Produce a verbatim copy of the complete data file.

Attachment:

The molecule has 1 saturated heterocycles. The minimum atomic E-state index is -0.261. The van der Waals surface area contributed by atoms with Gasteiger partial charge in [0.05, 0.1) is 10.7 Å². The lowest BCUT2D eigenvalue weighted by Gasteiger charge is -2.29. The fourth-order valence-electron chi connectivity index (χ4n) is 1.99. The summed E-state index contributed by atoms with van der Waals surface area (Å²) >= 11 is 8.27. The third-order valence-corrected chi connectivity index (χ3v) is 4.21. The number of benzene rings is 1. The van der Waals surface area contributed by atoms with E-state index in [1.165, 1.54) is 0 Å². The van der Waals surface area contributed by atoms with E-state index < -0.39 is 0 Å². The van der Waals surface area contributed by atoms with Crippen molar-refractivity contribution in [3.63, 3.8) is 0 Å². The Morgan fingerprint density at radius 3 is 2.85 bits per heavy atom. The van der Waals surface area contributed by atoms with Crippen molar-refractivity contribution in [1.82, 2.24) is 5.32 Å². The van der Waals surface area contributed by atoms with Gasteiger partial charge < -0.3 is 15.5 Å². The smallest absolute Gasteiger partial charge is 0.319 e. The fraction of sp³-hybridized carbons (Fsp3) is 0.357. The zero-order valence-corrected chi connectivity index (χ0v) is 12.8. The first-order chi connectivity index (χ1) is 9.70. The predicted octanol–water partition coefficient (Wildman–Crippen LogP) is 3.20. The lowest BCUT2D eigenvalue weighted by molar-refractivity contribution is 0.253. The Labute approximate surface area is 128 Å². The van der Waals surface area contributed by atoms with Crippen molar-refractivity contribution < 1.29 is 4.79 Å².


The molecule has 1 saturated heterocycles. The minimum atomic E-state index is -0.261. The van der Waals surface area contributed by atoms with Gasteiger partial charge in [0.05, 0.1) is 10.7 Å². The lowest BCUT2D eigenvalue weighted by Gasteiger charge is -2.29. The fourth-order valence-electron chi connectivity index (χ4n) is 1.99. The summed E-state index contributed by atoms with van der Waals surface area (Å²) >= 11 is 8.27. The third-order valence-corrected chi connectivity index (χ3v) is 4.21. The number of benzene rings is 1. The van der Waals surface area contributed by atoms with E-state index in [1.165, 1.54) is 0 Å². The van der Waals surface area contributed by atoms with E-state index < -0.39 is 0 Å². The van der Waals surface area contributed by atoms with Crippen molar-refractivity contribution in [3.63, 3.8) is 0 Å². The Morgan fingerprint density at radius 3 is 2.85 bits per heavy atom. The van der Waals surface area contributed by atoms with Crippen molar-refractivity contribution in [1.82, 2.24) is 5.32 Å². The van der Waals surface area contributed by atoms with Gasteiger partial charge < -0.3 is 15.5 Å². The smallest absolute Gasteiger partial charge is 0.319 e. The fraction of sp³-hybridized carbons (Fsp3) is 0.357. The zero-order valence-corrected chi connectivity index (χ0v) is 12.8. The first-order chi connectivity index (χ1) is 9.70. The predicted octanol–water partition coefficient (Wildman–Crippen LogP) is 3.20. The lowest BCUT2D eigenvalue weighted by molar-refractivity contribution is 0.253. The Labute approximate surface area is 128 Å². The van der Waals surface area contributed by atoms with Crippen molar-refractivity contribution < 1.29 is 4.79 Å².